background: none;
  outline: none;
}

.Input:focus {
  outline: none;
}

.Input_white {
  border-bottom: 1px solid #fff;
  color: #fff;
}

.Input_black {
  border-bottom: 1px solid #000;
  color: #000;
}

src/Issue/IssueItem/style.css

.IssueItem {
  margin-bottom: 10px;
  display: flex;
  align-items: baseline;
}

.IssueItem-content {
  margin-left: 10px;
  padding-left: 10px;
  border-left: 1px solid #000;
}

src/Issue/IssueList/style.css

.Issues {
  display: flex;
  flex-direction: column;
  align-items: center;
  margin: 0 20px;
}

.Issues-content {
  margin-top: 20px;
  display: flex;
  flex-direction: column;
}

.IssueList {
  margin: 20px 0;
}

@media only screen and (max-device-width: 480px) {
  .Issues-content {
    align-items: center;
  }
}

src/Loading/style.css

.LoadingIndicator {
  display: flex;
  flex-direction: column;
  align-items: center;
  margin: 20px 0;
}

.LoadingIndicator_center {
  margin-top: 30%;
}

src/Repository/style.css

.RepositoryItem {
  padding: 20px;
  border-bottom: 1px solid #000;
}

.RepositoryItem-title {
  display: flex;
  justify-content: space-between;
  align-items: baseline;
}

@media only screen and (max-device-width: 480px) {
  .RepositoryItem-title {
    flex-direction: column;
    align-items: center;
  }
}

.RepositoryItem-title-action {
  margin-left: 10px;
}

.RepositoryItem-description {
  margin: 10px 0;
  display: flex;
  justify-content: space-between;
}

@media only screen and (max-device-width: 480px) {
  .RepositoryItem-description {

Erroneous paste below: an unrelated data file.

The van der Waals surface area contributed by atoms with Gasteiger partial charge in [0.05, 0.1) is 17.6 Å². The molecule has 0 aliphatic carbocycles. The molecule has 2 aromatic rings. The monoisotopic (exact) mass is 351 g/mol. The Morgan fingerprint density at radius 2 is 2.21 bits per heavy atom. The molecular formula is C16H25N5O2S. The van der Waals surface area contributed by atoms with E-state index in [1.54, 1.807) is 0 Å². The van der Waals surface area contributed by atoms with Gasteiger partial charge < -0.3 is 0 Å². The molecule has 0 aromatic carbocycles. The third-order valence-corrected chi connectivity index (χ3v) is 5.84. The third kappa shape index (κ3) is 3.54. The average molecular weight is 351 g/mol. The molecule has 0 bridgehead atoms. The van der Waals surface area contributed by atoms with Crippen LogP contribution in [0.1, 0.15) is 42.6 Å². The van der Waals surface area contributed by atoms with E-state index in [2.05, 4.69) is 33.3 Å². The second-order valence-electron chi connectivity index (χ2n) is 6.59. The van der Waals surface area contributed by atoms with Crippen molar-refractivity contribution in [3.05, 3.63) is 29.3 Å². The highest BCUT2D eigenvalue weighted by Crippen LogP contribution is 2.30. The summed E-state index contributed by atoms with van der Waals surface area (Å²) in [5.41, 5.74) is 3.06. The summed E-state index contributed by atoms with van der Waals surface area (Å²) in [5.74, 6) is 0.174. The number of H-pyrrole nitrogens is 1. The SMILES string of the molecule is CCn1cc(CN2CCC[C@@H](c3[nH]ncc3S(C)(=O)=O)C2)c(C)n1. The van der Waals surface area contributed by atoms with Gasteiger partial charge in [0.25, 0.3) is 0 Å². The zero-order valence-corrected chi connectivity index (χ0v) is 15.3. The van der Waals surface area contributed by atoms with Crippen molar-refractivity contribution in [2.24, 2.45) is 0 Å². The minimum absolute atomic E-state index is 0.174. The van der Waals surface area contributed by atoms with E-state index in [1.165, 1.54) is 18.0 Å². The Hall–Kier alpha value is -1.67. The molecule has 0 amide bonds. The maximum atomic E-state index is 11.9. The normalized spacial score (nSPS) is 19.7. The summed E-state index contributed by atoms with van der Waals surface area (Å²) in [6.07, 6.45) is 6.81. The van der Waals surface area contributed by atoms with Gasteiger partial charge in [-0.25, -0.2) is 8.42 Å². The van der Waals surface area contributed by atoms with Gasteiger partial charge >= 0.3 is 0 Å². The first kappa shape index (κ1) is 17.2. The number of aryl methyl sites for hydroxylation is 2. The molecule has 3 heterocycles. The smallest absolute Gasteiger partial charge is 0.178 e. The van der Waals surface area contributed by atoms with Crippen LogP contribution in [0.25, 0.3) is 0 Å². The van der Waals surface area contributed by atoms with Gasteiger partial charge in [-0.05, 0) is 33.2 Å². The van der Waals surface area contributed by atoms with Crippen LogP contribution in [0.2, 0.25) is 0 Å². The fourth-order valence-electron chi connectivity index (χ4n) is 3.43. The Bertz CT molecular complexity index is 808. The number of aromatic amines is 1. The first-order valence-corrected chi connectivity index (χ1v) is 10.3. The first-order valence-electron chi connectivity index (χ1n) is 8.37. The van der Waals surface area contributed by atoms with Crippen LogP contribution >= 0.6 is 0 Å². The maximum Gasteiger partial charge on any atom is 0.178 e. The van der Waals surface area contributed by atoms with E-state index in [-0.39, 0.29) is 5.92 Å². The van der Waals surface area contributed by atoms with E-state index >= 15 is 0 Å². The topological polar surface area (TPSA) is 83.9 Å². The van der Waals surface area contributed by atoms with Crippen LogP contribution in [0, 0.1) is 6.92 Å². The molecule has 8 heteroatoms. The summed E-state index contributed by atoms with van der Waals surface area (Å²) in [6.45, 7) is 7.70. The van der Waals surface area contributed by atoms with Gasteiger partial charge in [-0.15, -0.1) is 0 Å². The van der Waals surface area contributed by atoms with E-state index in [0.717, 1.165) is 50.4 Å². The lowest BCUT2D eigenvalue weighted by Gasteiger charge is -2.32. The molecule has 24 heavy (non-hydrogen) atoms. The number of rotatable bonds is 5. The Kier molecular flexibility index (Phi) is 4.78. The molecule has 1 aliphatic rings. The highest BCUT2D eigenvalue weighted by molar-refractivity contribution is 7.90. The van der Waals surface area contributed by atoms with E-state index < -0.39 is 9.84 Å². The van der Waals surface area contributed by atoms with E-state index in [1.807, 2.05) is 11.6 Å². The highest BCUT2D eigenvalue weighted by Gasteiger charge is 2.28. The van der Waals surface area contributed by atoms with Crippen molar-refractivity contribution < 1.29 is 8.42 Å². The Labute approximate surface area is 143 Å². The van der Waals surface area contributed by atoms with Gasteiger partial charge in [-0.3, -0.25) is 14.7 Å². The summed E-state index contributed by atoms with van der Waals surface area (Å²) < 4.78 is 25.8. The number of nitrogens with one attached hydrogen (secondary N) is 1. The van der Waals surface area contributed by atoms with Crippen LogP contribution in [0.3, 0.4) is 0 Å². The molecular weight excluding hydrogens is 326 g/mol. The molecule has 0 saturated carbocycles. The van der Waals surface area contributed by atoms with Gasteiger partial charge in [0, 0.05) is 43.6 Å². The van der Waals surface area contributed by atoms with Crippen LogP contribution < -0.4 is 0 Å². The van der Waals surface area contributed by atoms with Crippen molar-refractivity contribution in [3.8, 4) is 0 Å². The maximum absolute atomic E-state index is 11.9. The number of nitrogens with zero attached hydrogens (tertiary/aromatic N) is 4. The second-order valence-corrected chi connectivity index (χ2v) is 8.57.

flex-direction: column;
    align-items: center;
  }
}

.RepositoryItem-description-info {
  margin-right: 20px;
}

@media only screen and (max-device-width: 480px) {
  .RepositoryItem-description-info {
    text-align: center;
    margin: 20px 0;
  }
}

.RepositoryItem-description-details {
  text-align: right;
  white-space: nowrap;
}

@media only screen and (max-device-width: 480px) {
  .RepositoryItem-description-details {
    text-align: center;
  }
}

src/TextArea/style.css

.TextArea {
  display: block;
  min-width: 200px;
  min-height: 75px;
  padding: 10px;
  margin-bottom: 10px;
}

You can find the final repository on GitHub. The repository showcases most of the exercise tasks too. The application is not feature complete and doesn’t cover all edge cases. In the next sections, you will learn more about different techniques such as testing and local state management with Apollo Client in a React application. As exercise, you can try to integrate those extensiosn in this application which you have built in the previous sections.

Build a Hacker News App along the way. No setup configuration. No tooling. No Redux. Plain React in 190+ pages of learning material. Learn React like 33.000+ readers.